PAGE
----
So that only leads me to the next obvious course of thought, science. Now who would have ever thought that science could be viewed as controversial as such things as politics and religion but in this day and age it’s been under attack and maybe deservedly so. How come one week I see an article saying artificial sweeteners will give you cancer and kill you yet a week later I read something saying that artificial sweeteners can only have negative effects if taken in huge doses (which can be said about almost anything)? Then I read one week that playing video games makes you violent but then I read the next week video games help strengthen young and old brains alike. Now I’m reading in one place that any hit to the head can contribute to brain damage while another source says the odds of getting hit too hard, too many times, are slim. It seems most scientific discoveries always have a counter discovery proving otherwise and that’s because of one reason, money. Too many people, groups, lobbyists, corporations, etc, have too much at stake to let one determination be called fact.
However, I don’t want to discount science completely but I thought, “Where can I find a source of science that is not bias (in the way that there’s not a monetary interest attached to it), that I personally trust, and has the same interest as me when it comes to keeping my son safe?” and the only source that came to mind was a friend of mine, Lucas Shaffer PA-C, who has been in neurosurgery for over 9 years. He is currently at OhioHealth Neuroscience Center but in full disclosure used to work at NorthShore University where Julian Bailes, the Doctor that the movie Concussion is based on, was his chairman.
I spoke to Lucas in detail about the subject and he provided some information that proved both surprising and eye opening. “The science behind all of this is still in its infancy however what is being found out is that it’s not the ESPN Top Ten Plays type of hits that are causing the damage but that it’s the type of hits to the head lineman sustain down after down, series after series,” he continued, “Currently all the information isn’t gathered that would point out if little league players are completely susceptible to this but there is a lot of information coming in that is being studied. [For example] Youth football is implementing chips in the helmets to calculate how many hits kids are taking in a year but to determine if this is enough to cause damage studies are still underway.”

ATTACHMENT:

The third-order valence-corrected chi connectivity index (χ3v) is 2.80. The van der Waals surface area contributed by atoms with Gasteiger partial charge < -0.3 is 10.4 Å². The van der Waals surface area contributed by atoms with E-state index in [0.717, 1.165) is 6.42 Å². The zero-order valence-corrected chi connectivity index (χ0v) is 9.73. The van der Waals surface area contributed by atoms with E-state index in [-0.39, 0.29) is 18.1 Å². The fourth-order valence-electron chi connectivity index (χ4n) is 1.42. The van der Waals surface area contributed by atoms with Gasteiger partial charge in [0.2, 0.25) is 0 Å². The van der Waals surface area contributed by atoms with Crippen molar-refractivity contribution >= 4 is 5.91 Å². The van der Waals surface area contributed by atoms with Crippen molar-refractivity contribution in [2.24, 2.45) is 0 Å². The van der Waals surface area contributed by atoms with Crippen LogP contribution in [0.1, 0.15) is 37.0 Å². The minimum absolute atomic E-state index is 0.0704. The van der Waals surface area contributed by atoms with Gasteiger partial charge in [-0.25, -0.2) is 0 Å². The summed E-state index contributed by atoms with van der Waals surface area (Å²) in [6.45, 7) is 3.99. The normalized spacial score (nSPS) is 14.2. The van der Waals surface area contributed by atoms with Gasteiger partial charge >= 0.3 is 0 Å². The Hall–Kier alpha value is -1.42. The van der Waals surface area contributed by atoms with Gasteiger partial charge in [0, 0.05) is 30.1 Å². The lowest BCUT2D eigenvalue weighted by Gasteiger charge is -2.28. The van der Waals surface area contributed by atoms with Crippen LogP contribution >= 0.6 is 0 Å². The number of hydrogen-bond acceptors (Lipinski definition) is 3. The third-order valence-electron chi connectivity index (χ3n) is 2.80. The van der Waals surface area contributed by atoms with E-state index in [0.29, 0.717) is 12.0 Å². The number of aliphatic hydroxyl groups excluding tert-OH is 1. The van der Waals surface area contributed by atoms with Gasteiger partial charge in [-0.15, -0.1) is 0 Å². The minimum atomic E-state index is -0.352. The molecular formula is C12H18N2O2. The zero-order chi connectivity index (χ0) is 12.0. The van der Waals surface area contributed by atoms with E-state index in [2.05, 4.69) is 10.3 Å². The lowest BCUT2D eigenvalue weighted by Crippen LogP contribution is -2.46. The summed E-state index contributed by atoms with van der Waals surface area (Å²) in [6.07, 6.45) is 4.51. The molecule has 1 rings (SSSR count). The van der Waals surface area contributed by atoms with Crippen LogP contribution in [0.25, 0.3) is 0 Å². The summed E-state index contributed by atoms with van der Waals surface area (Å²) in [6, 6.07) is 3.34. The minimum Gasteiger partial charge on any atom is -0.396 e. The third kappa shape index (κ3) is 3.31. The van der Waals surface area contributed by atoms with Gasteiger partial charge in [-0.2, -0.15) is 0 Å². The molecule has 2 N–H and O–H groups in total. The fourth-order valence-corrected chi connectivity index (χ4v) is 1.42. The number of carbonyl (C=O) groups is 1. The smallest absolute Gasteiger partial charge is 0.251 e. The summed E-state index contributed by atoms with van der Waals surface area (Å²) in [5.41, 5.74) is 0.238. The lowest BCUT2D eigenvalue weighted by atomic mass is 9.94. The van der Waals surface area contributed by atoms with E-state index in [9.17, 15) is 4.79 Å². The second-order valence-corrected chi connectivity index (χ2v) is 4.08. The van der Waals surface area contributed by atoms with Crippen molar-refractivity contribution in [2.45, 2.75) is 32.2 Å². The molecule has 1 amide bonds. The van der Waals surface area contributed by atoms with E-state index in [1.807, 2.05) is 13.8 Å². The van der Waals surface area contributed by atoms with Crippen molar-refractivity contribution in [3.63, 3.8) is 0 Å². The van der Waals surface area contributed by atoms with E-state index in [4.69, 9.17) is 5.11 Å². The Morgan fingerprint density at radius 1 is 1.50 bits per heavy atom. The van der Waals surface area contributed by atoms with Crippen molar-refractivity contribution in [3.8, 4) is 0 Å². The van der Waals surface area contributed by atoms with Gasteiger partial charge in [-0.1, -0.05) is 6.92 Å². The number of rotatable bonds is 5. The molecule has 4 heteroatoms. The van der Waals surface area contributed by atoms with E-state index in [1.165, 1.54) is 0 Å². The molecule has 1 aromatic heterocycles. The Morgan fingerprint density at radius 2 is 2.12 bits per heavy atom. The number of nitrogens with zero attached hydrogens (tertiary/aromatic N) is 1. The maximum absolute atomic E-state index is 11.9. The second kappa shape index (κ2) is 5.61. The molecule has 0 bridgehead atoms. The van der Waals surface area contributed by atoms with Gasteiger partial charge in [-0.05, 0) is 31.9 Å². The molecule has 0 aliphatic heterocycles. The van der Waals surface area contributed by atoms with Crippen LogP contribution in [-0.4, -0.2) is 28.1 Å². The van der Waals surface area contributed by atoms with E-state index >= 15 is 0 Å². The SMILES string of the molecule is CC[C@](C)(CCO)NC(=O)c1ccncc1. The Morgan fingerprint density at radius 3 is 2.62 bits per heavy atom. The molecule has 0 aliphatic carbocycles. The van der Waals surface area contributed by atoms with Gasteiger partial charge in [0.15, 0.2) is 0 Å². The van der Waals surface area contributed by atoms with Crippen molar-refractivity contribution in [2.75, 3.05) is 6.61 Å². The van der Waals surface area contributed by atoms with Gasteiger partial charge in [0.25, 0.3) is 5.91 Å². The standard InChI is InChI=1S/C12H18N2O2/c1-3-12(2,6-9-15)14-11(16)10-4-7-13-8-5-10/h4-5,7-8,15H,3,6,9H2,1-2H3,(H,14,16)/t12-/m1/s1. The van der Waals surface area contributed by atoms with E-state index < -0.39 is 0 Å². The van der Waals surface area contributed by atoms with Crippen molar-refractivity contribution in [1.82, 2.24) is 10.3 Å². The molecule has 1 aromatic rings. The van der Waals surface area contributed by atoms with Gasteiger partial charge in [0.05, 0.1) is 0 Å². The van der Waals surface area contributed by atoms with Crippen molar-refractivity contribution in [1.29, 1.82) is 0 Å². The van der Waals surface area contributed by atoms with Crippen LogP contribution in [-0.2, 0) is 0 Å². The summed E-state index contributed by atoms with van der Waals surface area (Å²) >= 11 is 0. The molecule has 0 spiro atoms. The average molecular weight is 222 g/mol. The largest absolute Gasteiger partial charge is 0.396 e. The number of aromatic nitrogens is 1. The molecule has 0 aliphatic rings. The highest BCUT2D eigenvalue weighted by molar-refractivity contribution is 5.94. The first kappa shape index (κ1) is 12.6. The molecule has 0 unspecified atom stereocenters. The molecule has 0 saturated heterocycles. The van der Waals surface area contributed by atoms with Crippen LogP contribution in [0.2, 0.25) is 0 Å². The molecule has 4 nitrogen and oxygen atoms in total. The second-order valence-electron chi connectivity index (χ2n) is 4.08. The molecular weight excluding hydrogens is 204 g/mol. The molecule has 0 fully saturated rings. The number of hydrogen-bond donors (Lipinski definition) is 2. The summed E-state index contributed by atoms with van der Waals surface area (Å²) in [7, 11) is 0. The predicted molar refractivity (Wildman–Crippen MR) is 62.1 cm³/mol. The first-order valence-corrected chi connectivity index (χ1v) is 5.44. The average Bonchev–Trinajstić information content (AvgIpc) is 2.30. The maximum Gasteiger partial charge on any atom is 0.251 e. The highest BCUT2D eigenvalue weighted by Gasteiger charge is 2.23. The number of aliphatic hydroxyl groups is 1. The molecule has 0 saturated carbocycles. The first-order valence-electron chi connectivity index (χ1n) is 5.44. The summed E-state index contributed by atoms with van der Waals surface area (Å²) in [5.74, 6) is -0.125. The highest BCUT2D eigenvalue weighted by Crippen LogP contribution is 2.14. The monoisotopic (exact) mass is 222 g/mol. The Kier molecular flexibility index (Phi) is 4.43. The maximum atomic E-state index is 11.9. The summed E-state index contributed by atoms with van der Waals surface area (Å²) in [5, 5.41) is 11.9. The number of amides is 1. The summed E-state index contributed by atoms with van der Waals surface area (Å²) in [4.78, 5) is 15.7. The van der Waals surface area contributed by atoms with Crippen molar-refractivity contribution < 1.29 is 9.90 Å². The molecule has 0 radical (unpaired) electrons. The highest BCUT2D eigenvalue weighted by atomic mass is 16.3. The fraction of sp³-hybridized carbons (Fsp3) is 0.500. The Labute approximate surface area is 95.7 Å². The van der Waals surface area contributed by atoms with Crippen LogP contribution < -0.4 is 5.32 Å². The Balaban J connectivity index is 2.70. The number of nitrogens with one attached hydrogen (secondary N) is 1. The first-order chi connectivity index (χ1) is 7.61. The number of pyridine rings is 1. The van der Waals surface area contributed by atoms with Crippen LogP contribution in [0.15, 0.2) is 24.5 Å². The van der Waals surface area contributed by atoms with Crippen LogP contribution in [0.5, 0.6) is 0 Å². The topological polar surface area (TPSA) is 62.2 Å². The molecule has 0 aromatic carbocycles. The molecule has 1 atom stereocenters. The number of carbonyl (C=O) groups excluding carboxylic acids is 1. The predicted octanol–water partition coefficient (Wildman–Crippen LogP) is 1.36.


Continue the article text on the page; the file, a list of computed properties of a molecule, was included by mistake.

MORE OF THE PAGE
Lucas also told me that he has seen multiple middle school, high school and college football players during his time in neurosurgery and that he has seen them in the acute and chronic settings displaying signs of CTE (chronic traumatic encephalopathy) which were proven by functional MRI. CTE has been well proven to be associated with decreased memory, impulsive/aggressive behavior, depression/suicidal behavior and dementia.
When I asked him how likely it would be that continual hits to the head, of someone who is still cognitively developing, could slow down their learning process he told me he thought it was highly likely since there is more and more literature coming out now proving so. The problem is the interest in this subject had recently not been high enough for funding and research on this topic (in the last 10 years) so academic papers are just now starting to come out proving this likeliness.
When I asked Lucas if he would let his son play football he said, “If he comes to me and says, ‘Dad, I really want to play football more than anything else’ then we’ll sit down and have an in depth talk.” I could tell, like me, Lucas struggled with whether letting his son play football was worth the risk or not but also like me I knew he felt the same as I did when he told me, “I never knew I could love something more than myself until I had my son and I’d hate to ever risk putting him in harm’s way.”
That got me to think. Antwaan Randle El had stated that he wished he’d played baseball instead, since he was drafted by the Cubs in the 14th round, but he didn’t because his parents made him go to school. I understand two things here 1) his parents wanted him to get an education and that can’t be faulted and 2) his parents encouraged this during a time when there was no conversation on whether or not football held long term cognitive damage. I just know I would never want my son to feel like I’m at fault for any type of brain damage because unlike Randle El’s parents, I live during a time where we’re having this conversation which doesn’t give me an excuse.
What are your thoughts? In the most civilized way please let us know in the comments below where you’re at in this conversation and please remember to be respectful as we’re all trying to do this thing called parenting the best we can.